Chantelle Nicholson was one of a group of chefs that took part in the launch of the ‘chefs’ manifesto action hub’ in London to promote sustainable cheffing.
Chefs from all over the world attended, with UK representatives including the Tredwells chef-patron, Justin Horne of Tiny Leaf London, Arthur Potts Dawson of Acorn House and Water House and consultant Jozef Youssef. The group explored how chefs can choose sustainable suppliers, reduce food waste and prioritise local, sustainable ingredients.
“Some of it is education, thinking about what’s on the menu, where they source, food waste – it’s just there as a starting point to get people thinking so they take that action themselves and run with it,” said Nicholson, who is also group operations director of Marcus Wareing Restaurants and was awarded Manager of the Year at the 2016 Catey Awards.
She added: “If one chef starts to look at one thing in their kitchen and does something positive with it that’s moving forward… Sustainability is not just about recycling and food waste, it’s also about people, and if you’re not teaching skills and moving those on it’s not going to be a sustainable industry.”
The week-long event last month at Omved Gardens in north London aimed to instigate activity in the city and encourage chefs to take part, with more events to be held at Omved.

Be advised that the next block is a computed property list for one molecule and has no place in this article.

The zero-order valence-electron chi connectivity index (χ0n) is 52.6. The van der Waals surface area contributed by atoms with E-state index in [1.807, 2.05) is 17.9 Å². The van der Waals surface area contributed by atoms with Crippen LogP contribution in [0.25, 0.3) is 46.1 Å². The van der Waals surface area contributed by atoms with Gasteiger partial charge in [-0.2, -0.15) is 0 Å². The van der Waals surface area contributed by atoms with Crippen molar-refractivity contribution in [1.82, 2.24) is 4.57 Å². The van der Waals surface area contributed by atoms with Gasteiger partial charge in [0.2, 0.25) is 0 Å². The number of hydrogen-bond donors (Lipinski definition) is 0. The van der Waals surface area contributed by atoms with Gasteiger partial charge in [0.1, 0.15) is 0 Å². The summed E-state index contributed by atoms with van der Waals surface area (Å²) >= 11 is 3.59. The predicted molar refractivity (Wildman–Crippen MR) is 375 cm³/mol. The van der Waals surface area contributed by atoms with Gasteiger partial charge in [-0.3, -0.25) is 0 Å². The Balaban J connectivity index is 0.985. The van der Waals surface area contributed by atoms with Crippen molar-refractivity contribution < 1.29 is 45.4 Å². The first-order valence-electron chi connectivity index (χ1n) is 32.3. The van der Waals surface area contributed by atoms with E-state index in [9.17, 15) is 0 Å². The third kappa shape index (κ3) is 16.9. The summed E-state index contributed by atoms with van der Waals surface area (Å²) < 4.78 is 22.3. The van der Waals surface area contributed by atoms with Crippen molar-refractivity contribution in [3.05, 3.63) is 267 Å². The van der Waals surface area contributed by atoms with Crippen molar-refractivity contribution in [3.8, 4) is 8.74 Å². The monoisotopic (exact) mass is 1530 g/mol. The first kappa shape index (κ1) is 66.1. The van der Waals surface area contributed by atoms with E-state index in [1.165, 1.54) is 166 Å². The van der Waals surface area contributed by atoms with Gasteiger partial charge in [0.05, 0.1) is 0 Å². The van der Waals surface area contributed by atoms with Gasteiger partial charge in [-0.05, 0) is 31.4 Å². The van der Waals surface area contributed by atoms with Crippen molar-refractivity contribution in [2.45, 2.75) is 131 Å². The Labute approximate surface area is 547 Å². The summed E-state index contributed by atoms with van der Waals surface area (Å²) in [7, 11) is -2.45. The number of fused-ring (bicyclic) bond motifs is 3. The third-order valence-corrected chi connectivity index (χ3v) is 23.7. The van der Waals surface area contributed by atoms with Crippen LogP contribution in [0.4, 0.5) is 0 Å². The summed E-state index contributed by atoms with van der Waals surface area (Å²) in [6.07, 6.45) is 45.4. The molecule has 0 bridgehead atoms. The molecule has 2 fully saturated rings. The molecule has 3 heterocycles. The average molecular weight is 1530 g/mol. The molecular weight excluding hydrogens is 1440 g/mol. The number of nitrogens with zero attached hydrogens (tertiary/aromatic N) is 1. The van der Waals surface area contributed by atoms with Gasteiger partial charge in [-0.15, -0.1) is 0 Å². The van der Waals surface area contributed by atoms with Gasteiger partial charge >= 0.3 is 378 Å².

The event focused on the eight areas of the ‘chefs’ manifesto’ – actions that chefs can take to support the United Nation’s Sustainable Development Goal 2 (SDG2), to end hunger, improve nutrition and promote sustainable agriculture by 2030.
The manifesto has been written following consultations with more than 130 chefs from 38 countries and provides clear, practical advice on promoting equal opportunities and training in the workplace, as well as manage water usage to cut costs. The UK movement is being led by the World Food Programme’s SDG2 advocacy hub coordinator Paul Newnham.
“This is just the beginning, but we need people on board to take it into their own kitchens and do it themselves and organise events,” said Nicholson, who urged chefs to sign up on the website and to the manifesto.
Photo: Sabrina Dallot-Seguro, Forest